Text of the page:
Kuvashna Singh grew up in a small town called Mandeni, along the north coast of Kwa-Zulu Natal. The design and spatial arrangements of this town clearly displays the apartheid spatial planning, and although it was at least 5 years post-apartheid, her family was one of the first few Indian families to move into the mostly White suburban area. For the first few years of her schooling life, Kuvashna was always the only Indian girl in every class, an experience which has not only made her appreciate the importance of representation in the room, it also taught her, from a young age, how to identify with people beyond race and to be comfortable, proud and confident with being the only Indian girl in the room. Kuvashna also comes from a very cultured, staunch and strict Indian family and despite growing up in a white neighbourhood, her parents never tolerated any adaptations to the “westernized white” culture; she’s really grateful for such an up-bringing because it taught her to always be proud of who she is and where she comes from and to never change for anyone.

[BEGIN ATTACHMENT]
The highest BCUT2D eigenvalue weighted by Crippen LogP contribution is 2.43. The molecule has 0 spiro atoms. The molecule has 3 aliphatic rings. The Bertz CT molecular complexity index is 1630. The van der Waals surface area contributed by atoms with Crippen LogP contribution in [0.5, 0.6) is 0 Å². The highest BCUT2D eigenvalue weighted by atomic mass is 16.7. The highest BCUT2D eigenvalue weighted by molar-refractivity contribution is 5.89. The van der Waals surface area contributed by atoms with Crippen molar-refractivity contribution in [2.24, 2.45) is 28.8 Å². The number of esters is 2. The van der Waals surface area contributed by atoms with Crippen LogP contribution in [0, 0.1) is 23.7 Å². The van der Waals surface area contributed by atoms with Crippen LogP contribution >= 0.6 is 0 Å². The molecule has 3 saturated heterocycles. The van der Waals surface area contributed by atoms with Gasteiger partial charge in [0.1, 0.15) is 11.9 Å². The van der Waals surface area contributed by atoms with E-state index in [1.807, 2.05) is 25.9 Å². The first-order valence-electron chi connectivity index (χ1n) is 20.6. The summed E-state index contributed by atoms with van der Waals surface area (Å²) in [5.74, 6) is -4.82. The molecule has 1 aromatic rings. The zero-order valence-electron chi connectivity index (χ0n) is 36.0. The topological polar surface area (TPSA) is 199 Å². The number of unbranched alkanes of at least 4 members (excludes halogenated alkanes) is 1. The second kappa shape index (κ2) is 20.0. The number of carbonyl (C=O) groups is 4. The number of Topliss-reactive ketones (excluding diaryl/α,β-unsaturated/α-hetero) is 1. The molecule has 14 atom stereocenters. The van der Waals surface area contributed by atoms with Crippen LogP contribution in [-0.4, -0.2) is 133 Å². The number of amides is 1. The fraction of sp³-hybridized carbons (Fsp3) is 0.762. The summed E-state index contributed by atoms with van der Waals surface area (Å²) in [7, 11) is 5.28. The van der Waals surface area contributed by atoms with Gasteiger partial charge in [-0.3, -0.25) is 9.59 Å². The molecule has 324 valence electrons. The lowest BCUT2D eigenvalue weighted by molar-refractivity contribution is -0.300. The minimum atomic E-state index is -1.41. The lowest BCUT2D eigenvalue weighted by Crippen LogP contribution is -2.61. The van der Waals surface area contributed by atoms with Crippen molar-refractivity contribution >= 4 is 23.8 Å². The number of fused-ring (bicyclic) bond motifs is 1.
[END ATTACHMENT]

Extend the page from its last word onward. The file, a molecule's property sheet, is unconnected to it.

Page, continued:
During school vacations, Singh often volunteered to assist at the CHC which was situated in the township. It was during this time when she was actually exposed to some of the challenges that people were faced with in terms of access and availability to medicines. This helped her in choosing to pursue a career in pharmacy, with the hopes of improving healthcare in the public sector.